I don’t think he has a connection with Solid Bikes. But what I meant was Solid Bikes have a frame building store which you could jump on and purchase your head tube, bottom bracket and drop outs and that’s where I originally was getting all my goodies from. I don’t really know what happened but they just ended up continuously having no stock of the bits I needed.

I can’t really remember how Ben and I actually started talking through, but it was via Instagram and we were just firing questions back and forth about frame building. WHTHOUS was already cranking but they were using FBM (and S&M) to manufacture their frames/parts. In true outback style, Ben decided he’d tackle the manufacturing things in house, so he acquired an old FBM jig, learnt to weld, got machines and started really dialling things in for WHTHOUS. Through watching all this go down and constantly conversing with him I reached out at some point and asked if he would sell me all those bits and he was super supportive and really looked after me to keep things down here turning over. 

So, over the last few years he’s not only given me tonnes of knowledge, which he’s acquired from hanging out with the likes of John Corts (power house of a frame builder), but he’s also sent me a bunch of packages over the years at very reasonable prices.

At this point in time though I’m stoked I’ve finally got some head tubes and bottom brackets machined here in Tassie by the legend Tom Bruza!

"Honestly everything about Tasmania keeps me. The nature here is an absolute power house, the climate, the diverse wildlife, the world class beaches, the freshest of local foods and even the people."

Circling back to your response to the first question, I can empathise with your loner comment. The feeling after being around tonnes of people, bright lights, lots of noise and general busy-ness, it can be overwhelming. I find myself being drawn to quiet spots, yearning for alone time after a busy day at work. 


I guess growing up down here and especially in a semi-rural area you learn early on how to keep yourself content when you are alone and as life gets busier and busier, I find I crave that connection I have with myself.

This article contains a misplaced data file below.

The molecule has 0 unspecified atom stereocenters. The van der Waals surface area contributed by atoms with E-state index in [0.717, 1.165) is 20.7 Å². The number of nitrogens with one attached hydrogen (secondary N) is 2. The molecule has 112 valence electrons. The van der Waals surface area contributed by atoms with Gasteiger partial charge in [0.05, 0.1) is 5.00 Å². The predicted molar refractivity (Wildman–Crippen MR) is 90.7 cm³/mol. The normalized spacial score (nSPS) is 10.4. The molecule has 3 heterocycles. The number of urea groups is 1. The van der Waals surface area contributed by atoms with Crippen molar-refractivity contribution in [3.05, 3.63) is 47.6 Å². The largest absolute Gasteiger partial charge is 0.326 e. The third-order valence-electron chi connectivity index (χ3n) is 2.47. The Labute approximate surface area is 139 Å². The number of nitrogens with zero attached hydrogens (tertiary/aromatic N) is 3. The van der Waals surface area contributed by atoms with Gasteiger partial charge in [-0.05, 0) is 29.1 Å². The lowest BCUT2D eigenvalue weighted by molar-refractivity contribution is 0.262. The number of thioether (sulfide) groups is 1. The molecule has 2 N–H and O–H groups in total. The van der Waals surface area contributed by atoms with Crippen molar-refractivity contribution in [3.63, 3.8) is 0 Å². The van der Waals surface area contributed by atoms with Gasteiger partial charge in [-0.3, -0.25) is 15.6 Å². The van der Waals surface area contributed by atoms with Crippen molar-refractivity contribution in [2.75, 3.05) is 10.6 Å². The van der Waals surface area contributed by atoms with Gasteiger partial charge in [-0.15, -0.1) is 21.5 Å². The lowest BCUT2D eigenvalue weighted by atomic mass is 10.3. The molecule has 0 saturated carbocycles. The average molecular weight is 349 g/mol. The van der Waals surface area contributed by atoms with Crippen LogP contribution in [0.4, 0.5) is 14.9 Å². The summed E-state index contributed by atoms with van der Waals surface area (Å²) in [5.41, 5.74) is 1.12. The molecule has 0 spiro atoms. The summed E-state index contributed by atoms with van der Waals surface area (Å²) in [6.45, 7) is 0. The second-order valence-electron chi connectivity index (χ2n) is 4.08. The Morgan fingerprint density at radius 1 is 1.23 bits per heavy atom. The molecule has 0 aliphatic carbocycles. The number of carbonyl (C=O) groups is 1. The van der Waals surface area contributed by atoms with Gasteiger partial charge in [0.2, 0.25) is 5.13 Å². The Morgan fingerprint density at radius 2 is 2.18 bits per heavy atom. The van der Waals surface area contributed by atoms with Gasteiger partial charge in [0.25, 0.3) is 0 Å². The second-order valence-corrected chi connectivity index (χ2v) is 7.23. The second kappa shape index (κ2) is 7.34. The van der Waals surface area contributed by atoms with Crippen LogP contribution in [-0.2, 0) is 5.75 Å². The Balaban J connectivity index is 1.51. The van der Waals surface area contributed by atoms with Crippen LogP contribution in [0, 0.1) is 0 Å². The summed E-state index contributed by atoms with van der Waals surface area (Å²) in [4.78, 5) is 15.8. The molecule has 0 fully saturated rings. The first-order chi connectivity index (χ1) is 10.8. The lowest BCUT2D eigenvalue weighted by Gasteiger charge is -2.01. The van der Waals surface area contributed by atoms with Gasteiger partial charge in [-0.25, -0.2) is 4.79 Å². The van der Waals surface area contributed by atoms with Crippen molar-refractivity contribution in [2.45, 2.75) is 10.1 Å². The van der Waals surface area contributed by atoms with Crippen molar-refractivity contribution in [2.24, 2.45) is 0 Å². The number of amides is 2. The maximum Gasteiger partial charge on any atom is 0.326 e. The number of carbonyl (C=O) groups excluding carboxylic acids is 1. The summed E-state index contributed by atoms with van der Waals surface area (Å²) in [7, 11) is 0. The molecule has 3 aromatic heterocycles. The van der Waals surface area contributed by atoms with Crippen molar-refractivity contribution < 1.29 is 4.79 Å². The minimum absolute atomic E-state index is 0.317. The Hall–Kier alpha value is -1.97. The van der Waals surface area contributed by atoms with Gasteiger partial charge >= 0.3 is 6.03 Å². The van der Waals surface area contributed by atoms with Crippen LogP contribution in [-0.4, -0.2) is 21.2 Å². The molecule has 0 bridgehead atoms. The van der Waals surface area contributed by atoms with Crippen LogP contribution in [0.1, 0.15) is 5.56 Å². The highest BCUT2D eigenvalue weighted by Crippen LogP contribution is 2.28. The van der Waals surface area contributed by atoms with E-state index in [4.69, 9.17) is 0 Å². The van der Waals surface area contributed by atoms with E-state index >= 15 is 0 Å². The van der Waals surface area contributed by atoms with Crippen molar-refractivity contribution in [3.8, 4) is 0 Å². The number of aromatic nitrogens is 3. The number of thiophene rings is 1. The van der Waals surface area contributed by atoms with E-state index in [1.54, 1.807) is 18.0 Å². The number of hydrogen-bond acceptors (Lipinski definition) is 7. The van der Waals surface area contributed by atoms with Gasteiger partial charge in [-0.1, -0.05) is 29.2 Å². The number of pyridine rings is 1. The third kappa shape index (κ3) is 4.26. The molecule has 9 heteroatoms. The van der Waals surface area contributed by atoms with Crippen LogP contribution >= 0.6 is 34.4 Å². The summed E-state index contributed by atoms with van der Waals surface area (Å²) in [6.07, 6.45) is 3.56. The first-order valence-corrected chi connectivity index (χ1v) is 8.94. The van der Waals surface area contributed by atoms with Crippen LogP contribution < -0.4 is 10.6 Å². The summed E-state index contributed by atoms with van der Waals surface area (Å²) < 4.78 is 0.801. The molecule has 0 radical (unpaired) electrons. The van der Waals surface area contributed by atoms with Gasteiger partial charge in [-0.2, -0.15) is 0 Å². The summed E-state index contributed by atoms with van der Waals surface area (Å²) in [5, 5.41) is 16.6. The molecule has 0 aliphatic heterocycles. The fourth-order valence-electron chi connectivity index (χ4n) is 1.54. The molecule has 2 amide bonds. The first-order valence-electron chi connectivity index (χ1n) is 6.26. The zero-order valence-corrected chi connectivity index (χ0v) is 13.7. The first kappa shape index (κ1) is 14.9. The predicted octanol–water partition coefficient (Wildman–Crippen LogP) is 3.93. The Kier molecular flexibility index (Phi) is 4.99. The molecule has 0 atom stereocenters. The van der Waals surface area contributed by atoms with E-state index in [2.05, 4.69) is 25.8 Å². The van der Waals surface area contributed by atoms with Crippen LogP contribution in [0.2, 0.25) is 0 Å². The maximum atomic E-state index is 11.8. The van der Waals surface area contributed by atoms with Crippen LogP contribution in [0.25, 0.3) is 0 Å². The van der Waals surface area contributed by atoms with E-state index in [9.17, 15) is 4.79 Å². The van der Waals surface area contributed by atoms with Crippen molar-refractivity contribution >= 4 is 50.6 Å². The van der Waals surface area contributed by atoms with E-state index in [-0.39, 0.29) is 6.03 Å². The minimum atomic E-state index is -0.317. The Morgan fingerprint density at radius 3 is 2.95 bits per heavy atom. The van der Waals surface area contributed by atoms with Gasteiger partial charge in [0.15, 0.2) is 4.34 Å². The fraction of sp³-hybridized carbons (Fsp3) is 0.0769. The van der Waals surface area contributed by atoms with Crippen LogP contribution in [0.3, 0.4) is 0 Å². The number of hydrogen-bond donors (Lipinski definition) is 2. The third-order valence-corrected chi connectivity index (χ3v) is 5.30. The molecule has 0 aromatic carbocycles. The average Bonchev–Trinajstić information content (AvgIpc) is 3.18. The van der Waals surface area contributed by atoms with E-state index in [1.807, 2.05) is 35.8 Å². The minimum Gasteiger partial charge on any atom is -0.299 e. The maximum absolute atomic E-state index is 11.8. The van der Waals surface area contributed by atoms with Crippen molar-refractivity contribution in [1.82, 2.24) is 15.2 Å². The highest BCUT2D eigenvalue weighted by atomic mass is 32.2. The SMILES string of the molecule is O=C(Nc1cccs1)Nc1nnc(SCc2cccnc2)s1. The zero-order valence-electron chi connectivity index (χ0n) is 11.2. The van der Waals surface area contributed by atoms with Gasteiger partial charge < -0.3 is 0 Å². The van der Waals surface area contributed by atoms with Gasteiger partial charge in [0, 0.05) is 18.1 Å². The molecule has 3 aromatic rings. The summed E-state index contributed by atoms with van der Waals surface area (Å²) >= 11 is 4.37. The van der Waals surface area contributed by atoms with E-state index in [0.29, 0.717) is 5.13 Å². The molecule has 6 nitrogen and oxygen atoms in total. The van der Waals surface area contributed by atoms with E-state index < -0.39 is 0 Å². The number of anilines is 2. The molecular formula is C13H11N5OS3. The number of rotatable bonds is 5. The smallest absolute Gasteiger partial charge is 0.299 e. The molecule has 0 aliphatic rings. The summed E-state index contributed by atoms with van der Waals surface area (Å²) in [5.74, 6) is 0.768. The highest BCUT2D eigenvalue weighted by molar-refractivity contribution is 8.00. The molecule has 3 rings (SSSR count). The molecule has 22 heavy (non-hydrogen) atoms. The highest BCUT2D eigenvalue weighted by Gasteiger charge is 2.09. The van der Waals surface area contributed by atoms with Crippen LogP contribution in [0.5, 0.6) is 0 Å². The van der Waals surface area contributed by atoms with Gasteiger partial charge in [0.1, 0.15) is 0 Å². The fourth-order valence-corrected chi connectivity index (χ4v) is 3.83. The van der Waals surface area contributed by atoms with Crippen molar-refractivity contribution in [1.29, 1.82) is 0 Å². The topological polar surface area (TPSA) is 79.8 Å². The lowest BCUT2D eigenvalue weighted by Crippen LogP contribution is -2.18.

The best feeling for me is going on a 1–2-hour mountain bike ride in the bush with no headphones, no one else, it’s just you and your thoughts and the world around you, solid anxiety release that’s for sure.

I can then easily visualise you tinkering away in your shed, a retreat and a happy place for you? Is there a plan to upgrade the space over time? Although it does sound like for the minute, you have a dialled setup. Really cool to hear of the relationship with your neighbour Phil, vale. It sounds like over a decade or so, you had a series of serendipitous occurrences which worked to 'organically' guide you on this path, or maybe it was less coincidence and more due to your clear motivation to fulfil your goals and continue to work away at something that you loved. 

Ahh, happy place is probably a stretch and it’s far from dialled unfortunately! 

The latest Oldenimade set up is a 6x5 under house garage which is a bit of a piece of shit, water comes in through the roof, water runs along the floor during a big rain, the ceiling is only just high enough for me to walk around without hitting my head. Man, an upgrade is the dream, I really regret not buying a house that actually had a decent shed. I didn’t prioritise it when I was house hunting and given the tools ‘n’ shit that I've got that was really fucking stupid haha.

I think the whole idea of manufacturing frames in Australia let alone Tasmania is a bit of a weird one, there’s only a handful of people in the country making them at this point in time and when I was seriously looking into it, the only person I knew that was actually doing it was the fella that runs Industrail bikes. So I guess stumbling upon people like Michael Mohr and Russel Burt through life’s natural progression really just sling shotted me to really knuckle down and work my ass off to make the dream a reality just as they had.